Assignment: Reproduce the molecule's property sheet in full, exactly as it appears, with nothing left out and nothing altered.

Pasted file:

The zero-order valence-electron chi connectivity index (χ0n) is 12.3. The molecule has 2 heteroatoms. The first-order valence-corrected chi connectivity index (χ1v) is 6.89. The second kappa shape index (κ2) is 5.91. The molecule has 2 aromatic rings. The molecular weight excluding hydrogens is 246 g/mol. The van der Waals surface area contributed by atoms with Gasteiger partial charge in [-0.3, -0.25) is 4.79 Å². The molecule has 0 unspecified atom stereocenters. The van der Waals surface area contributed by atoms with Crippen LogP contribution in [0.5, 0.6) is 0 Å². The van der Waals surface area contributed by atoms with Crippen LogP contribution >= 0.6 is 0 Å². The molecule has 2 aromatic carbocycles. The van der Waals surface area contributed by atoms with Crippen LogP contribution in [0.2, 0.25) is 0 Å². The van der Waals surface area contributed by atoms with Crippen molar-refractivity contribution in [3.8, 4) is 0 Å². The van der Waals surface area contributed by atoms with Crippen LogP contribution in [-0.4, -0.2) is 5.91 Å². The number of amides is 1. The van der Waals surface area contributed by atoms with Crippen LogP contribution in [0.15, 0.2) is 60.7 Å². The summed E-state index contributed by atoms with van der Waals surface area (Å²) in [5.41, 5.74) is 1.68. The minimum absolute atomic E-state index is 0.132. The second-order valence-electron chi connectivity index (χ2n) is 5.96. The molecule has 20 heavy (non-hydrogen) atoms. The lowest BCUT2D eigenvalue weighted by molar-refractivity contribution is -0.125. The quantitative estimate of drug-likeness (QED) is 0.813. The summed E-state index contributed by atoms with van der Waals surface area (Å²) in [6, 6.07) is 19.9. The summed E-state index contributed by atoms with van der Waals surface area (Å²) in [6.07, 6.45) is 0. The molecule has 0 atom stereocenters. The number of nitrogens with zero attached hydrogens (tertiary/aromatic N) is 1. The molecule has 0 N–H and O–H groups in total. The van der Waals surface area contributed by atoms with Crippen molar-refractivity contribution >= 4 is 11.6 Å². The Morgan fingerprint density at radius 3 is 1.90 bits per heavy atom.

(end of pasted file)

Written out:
The zero-order valence-electron chi connectivity index (χ0n) is 12.3. The molecule has 2 heteroatoms. The first-order valence-corrected chi connectivity index (χ1v) is 6.89. The second kappa shape index (κ2) is 5.91. The molecule has 2 aromatic rings. The molecular weight excluding hydrogens is 246 g/mol. The van der Waals surface area contributed by atoms with Gasteiger partial charge in [-0.3, -0.25) is 4.79 Å². The molecule has 0 unspecified atom stereocenters. The van der Waals surface area contributed by atoms with Crippen LogP contribution in [0.5, 0.6) is 0 Å². The van der Waals surface area contributed by atoms with Crippen LogP contribution >= 0.6 is 0 Å². The molecule has 2 aromatic carbocycles. The van der Waals surface area contributed by atoms with Crippen LogP contribution in [0.2, 0.25) is 0 Å². The van der Waals surface area contributed by atoms with Crippen molar-refractivity contribution in [3.8, 4) is 0 Å². The van der Waals surface area contributed by atoms with Crippen LogP contribution in [-0.4, -0.2) is 5.91 Å². The number of amides is 1. The van der Waals surface area contributed by atoms with Crippen LogP contribution in [0.15, 0.2) is 60.7 Å². The summed E-state index contributed by atoms with van der Waals surface area (Å²) in [5.41, 5.74) is 1.68. The minimum absolute atomic E-state index is 0.132. The second-order valence-electron chi connectivity index (χ2n) is 5.96. The molecule has 20 heavy (non-hydrogen) atoms. The lowest BCUT2D eigenvalue weighted by molar-refractivity contribution is -0.125. The quantitative estimate of drug-likeness (QED) is 0.813. The summed E-state index contributed by atoms with van der Waals surface area (Å²) in [6, 6.07) is 19.9. The summed E-state index contributed by atoms with van der Waals surface area (Å²) in [6.07, 6.45) is 0. The molecule has 0 atom stereocenters. The number of nitrogens with zero attached hydrogens (tertiary/aromatic N) is 1. The molecule has 0 N–H and O–H groups in total. The van der Waals surface area contributed by atoms with Crippen molar-refractivity contribution >= 4 is 11.6 Å². The Morgan fingerprint density at radius 3 is 1.90 bits per heavy atom.